We did not find out whether these women were Germans or relatives of some of the poor people who had been killed there. As we went down into the cellar the first thing we saw was a huge wooden mallet and big hooks on the walls where the people were hung and tortured.

The procedure used in killing was to let the victim fall through a trap door into the cellar where a big SS man finished killing him with the mallet just as the butcher kills cattle in a slaughter house.

The bodies were stacked on an elevator and carried up to the crematorium. We were told that about 4,000 to 5,000 people were killed there each month.In the crematorium above there were six furnaces and in them were still charred bones and skulls of its victims. We were told that the bodies were often thrown in the furnace half alive.

In a walled yard just outside of the crematorium there were stacks of bodies of the half-starved people who had died during the night. The bodies were awaiting burial. It was a hideous sight to me, and one that I will always remember.The next building to which we were taken was the pathological center where almost every part of the human body was preserved and on display.

There was a shrunken skull that we asked about. We were told that a Polish fellow had tried to escape and he had been publicly hanged. The skull had been removed and the flesh shrunken and dried and set up as a table ornament on the desk of one of the officials.

We were told that a former commandant’s wife had a hobby of collecting tattoos and when she saw one she liked she had the tattoo removed from the live person and from these pieces she had a lamp shade made. There were two such specimens on display in the laboratory.

Entrance to Buchenwald
 We then went into the barracks where the prisoners had lived. It was as unbelievable as the rest of the camp, for in a building about large enough for 100 people had been housed there about 1,700. The beds were simple shelves built into the walls, no mattresses, no blankets or anything; the people had to depend upon the body to keep themselves from freezing.

The barracks had no toilet facilities whatsoever, and they were in terrible shape. Some of the former prisoners were still in the barracks. Many of them were dying.

The people imprisoned in this camp were chiefly Jews, Poles, Belgium, Yugoslavs and Russians. It is hard to try to describe to a person who has never seen such people just what they look like. I thought of “The walking dead” when I saw them and they are almost that.

There is almost every disease known to man in that camp. Allied medical authorities are doing their best to clean the place up and giving aid to the starved people who are too weak to eat. An average of 30 to 40 persons are dying there each day.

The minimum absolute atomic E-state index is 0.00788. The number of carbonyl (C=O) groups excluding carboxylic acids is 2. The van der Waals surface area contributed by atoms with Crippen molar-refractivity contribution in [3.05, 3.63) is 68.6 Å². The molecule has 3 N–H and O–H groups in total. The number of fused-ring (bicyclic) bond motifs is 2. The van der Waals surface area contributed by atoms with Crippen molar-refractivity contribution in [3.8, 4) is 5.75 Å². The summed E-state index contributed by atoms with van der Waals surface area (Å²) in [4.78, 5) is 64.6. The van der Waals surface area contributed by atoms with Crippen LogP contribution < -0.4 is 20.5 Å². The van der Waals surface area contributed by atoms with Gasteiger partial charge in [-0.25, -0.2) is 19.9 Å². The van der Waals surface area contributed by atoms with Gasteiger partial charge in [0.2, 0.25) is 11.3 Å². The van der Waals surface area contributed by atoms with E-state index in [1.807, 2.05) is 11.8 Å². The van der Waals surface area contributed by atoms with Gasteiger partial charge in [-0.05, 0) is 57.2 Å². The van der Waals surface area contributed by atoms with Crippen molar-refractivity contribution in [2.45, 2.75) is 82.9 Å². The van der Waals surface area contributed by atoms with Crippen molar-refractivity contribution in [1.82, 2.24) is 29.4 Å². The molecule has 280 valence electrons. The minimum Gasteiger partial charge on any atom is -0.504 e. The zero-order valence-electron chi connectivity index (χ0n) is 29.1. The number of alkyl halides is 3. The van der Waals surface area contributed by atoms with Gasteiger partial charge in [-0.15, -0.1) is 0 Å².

I made the mistake of offering a cigarette to one of them and before I could get the package in my pocket I was almost mobbed. The diet for the camp was a cup of ersatz coffee and a piece of dry black bread for breakfast and some broth for supper. One of the prisoners told us that he worked an extra three hours overtime for just one piece of bread and by doing that he had managed to keep fairly healthy. These people are broken in body and mind and I doubt that many of them will ever be able to regain their place in society.

I received your letter some few days ago but have been pretty well on the move and just haven’t taken time to write. If you will accept this as a substitute for a letter I will try to write a more personal one the next time.

Sincerely, a friend
Hayley

After the war he and my mother left Eupora and moved to Senatobia. He farmed with his Daddy, Cathey Dandridge, and his brothers Jim and Ed. I knew him as a farmer, a horseman, a cattleman. I never knew he could write so eloquently.  Maybe I got my journalism gene from him. Daddy and his brother Ed raised Charolais cattle and later Salers cattle. He was one of the first breeders of Appoloosa horses in this area and later Quarter Horses. He served on the agricultural advisory board for the ag department at Northwest, was a judging team coach for the Tate County 4-H horse program. 

Still in the saddle in his seventies

Daddy was never a successful businessman. He never flew on a plane after the war except to visit and later go to his friend Alan Burkett’s funeral. He brought many of his cowboy ways to Mississippi from New Mexico and taught dozens of young people about cows, horses, and life.  I miss him dearly. (Hayley Dandridge June 4, 1913-June 2, 1998) (excerpts from article printed in The Democrat January 2011)